The first session, 'Games for Windows - LIVE - Just the Facts' primarily dealt with incorporating LIVE into games. LIVE for the XBox is a known and accepted platform, and pretty much every game currently on the XBox (all of them afaik), use LIVE to some extent. Granting achievements, leaderboards, multiplayer match making, and rankings are all done through XBox LIVE. With LIVE on windows you can do pretty much all the same things you can on the XBox. Earn achievements, leaderboards, and match making (including the Gold subscription skill based match making) are all supported. Overall the session was basically an overview of LIVE and how some of the functions that can be incorporated (including the API calls). Unfortunately the API is under NDA, and you can only obtain an evaluation API by agreeing to an NDA. Furthermore, the full on LIVE API can only be utilized if you have an approved title, and if your game passes the quality assurance requirements. Overall the session was OK. The speaker paused too many times so the speech felt... like it was stuttering.
The second session was more up my ally, dealing with multicore and planning not for today, but for tomorrow when machines have more than two or four cores. Three possible threading models were looked at: bulk batch processing, Communicating Serial Processes, and a task based architecture. In the end he recommended a task based architecture. I liked the talk, the speaker (Ian Lewis) had a very solid foundation in threading and his speech wasn't overly boring to listen to (Hey, I was sleepy). No random performance figures were stated, instead he just presented the models, their advantages, their disadvantages, and gave a fairly well reasoned explanation for why he felt a task based architecture was superior. I also met one of the Microsoft folks who is on the XBox side of things. He was amusing to talk to, and I believe I've seen him on channel 9 before...possibly not.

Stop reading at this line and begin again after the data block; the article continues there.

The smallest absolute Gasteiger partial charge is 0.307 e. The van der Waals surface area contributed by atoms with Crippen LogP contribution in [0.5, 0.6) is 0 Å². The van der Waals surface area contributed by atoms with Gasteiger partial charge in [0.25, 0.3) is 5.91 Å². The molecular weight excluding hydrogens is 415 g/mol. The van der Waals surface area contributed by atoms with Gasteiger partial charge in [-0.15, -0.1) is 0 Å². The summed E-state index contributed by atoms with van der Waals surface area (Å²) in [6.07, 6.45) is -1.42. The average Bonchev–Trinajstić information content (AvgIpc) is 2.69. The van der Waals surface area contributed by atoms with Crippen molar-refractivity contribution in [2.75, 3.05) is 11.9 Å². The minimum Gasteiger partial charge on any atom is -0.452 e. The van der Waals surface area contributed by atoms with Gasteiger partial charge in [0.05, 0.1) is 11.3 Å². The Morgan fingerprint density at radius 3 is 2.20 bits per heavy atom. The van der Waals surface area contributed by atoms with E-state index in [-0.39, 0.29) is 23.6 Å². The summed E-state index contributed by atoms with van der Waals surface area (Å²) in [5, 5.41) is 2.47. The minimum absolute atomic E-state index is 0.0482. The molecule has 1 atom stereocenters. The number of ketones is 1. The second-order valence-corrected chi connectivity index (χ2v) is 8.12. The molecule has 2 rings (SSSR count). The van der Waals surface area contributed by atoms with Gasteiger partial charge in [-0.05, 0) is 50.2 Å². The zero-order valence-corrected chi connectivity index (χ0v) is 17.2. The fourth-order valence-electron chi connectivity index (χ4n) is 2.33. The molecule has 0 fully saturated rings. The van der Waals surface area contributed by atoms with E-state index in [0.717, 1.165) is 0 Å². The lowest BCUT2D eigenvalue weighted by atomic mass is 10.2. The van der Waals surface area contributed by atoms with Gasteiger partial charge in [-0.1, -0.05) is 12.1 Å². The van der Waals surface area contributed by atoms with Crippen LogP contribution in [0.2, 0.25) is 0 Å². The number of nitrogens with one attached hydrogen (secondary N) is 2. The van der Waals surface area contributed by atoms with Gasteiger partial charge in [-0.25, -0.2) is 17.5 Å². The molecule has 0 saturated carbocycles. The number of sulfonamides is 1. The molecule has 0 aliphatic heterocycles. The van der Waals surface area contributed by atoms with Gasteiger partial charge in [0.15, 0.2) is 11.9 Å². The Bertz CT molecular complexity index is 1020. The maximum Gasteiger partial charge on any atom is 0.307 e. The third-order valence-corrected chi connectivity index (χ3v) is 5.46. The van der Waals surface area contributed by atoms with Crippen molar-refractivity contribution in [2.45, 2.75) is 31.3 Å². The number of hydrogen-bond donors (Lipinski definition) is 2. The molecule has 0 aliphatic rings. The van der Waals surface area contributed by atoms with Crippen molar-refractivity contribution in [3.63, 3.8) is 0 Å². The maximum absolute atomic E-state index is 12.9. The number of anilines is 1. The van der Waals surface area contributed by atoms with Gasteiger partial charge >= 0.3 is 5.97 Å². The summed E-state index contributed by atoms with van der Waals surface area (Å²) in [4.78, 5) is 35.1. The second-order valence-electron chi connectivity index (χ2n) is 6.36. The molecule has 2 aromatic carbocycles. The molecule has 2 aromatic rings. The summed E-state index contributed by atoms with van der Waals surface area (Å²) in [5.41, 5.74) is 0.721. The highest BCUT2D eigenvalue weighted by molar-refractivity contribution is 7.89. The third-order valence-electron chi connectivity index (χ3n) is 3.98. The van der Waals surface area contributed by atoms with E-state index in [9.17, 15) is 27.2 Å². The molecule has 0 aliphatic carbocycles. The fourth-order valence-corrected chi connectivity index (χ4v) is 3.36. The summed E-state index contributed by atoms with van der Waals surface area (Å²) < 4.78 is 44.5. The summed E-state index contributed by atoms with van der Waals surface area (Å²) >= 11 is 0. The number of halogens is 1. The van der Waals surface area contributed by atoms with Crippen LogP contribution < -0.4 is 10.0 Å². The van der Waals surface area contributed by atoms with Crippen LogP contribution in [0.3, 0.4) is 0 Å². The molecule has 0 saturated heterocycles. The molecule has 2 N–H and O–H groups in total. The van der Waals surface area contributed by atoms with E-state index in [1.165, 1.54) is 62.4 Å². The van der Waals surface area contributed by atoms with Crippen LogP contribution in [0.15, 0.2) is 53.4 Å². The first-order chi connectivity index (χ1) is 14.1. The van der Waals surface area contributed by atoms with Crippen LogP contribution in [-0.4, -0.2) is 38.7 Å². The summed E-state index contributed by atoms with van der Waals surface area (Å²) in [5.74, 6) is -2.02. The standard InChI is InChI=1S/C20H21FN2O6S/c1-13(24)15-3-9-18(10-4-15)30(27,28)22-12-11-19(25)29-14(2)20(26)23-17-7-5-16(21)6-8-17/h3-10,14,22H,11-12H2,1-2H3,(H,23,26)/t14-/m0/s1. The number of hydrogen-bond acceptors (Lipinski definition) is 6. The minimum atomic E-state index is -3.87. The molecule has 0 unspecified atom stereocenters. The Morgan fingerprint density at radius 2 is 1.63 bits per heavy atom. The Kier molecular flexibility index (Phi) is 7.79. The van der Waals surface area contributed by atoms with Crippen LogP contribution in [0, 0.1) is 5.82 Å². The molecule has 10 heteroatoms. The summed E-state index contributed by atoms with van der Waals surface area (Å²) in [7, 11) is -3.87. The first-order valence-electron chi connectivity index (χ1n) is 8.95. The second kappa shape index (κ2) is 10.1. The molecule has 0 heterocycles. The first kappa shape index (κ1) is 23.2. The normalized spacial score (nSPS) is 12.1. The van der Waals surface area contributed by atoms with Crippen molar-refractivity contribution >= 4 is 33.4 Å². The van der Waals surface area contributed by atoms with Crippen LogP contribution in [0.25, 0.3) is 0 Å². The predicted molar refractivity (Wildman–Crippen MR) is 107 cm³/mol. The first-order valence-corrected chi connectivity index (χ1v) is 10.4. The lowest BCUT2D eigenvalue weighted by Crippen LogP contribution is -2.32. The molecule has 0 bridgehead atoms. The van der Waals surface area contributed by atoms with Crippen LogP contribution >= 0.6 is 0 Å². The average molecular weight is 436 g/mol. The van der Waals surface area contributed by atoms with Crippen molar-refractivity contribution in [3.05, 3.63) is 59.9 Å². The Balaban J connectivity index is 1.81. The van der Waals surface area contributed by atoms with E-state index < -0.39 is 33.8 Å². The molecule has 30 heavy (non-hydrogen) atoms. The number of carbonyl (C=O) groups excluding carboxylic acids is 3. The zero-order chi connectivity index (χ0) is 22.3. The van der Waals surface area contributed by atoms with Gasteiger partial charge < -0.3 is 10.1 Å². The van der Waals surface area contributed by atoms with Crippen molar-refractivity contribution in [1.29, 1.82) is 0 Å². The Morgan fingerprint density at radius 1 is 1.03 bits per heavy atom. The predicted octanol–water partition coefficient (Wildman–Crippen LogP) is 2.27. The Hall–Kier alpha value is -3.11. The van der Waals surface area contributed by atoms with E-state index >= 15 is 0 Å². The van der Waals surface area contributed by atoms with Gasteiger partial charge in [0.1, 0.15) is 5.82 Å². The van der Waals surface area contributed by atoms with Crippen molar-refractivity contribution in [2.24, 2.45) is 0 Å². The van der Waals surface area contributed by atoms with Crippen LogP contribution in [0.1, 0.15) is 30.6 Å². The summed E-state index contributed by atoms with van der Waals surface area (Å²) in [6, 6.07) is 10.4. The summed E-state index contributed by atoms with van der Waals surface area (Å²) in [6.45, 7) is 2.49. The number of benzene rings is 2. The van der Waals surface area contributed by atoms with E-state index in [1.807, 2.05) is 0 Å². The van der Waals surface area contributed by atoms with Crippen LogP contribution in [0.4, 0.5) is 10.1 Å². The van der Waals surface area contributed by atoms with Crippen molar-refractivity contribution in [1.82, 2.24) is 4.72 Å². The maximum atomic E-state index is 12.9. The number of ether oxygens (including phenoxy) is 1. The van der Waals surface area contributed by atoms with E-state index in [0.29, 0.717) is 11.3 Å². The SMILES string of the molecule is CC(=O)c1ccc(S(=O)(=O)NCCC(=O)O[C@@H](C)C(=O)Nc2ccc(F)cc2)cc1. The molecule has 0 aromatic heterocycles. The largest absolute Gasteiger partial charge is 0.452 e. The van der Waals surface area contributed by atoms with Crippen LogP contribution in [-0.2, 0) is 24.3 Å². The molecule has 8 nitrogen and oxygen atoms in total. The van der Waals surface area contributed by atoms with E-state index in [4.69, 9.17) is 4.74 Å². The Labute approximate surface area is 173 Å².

The XBox 360 update focused basically on the various APIs that were being implemented and updated on the XDK. Overall the information wasn't surprising in the least, and many of the tools and APIs exist in other forms for the PC. It was informative though, and he had plenty of demos to show off what he was talking about.
Finally I took a look at the 'Performance Tools Update' session, which was basically all about Pix. Pleasantly it appears that they've done some serious work on it, improving many aspects of it both in terms of functionality and usability. Good news for everyone. I didn't yawn once during the entire speech... maybe I should judge the quality of the speeches by how many times I yawn...hmmm
Tomorrows going to be a long and facinating day, with tutorials scattered all over the place, but its all good. I'm focusing more on threading and other such tutorials to see where people are in the industry. For a long time servers and business applications have been at the forefront of concurrency on the desktop. However we're now moving into an era when even games are becoming extremely CPU and thread happy. Its good to see people starting to embrace the advances of computers.